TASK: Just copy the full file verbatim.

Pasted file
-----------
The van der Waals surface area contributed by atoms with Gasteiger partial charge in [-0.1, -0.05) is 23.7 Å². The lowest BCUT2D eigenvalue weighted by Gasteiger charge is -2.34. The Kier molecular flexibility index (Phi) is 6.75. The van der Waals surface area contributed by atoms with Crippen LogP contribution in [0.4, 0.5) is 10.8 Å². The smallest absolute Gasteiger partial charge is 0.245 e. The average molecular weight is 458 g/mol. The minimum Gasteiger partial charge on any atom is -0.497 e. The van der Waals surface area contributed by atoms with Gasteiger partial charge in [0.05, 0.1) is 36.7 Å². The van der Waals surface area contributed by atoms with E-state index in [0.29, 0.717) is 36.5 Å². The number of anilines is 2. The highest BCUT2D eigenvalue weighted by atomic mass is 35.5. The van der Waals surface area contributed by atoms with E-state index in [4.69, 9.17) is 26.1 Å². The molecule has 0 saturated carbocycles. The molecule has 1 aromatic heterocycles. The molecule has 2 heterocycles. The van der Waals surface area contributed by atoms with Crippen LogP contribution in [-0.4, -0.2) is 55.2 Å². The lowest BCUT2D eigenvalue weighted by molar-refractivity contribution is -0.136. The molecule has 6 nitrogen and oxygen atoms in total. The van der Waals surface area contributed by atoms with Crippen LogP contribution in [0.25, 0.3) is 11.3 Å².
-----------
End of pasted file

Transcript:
The van der Waals surface area contributed by atoms with Gasteiger partial charge in [-0.1, -0.05) is 23.7 Å². The lowest BCUT2D eigenvalue weighted by Gasteiger charge is -2.34. The Kier molecular flexibility index (Phi) is 6.75. The van der Waals surface area contributed by atoms with Crippen LogP contribution in [0.4, 0.5) is 10.8 Å². The smallest absolute Gasteiger partial charge is 0.245 e. The average molecular weight is 458 g/mol. The minimum Gasteiger partial charge on any atom is -0.497 e. The van der Waals surface area contributed by atoms with Gasteiger partial charge in [0.05, 0.1) is 36.7 Å². The van der Waals surface area contributed by atoms with E-state index in [0.29, 0.717) is 36.5 Å². The number of anilines is 2. The highest BCUT2D eigenvalue weighted by atomic mass is 35.5. The van der Waals surface area contributed by atoms with E-state index in [4.69, 9.17) is 26.1 Å². The molecule has 0 saturated carbocycles. The molecule has 1 aromatic heterocycles. The molecule has 2 heterocycles. The van der Waals surface area contributed by atoms with Crippen LogP contribution in [-0.4, -0.2) is 55.2 Å². The lowest BCUT2D eigenvalue weighted by molar-refractivity contribution is -0.136. The molecule has 6 nitrogen and oxygen atoms in total. The van der Waals surface area contributed by atoms with Crippen LogP contribution in [0.25, 0.3) is 11.3 Å².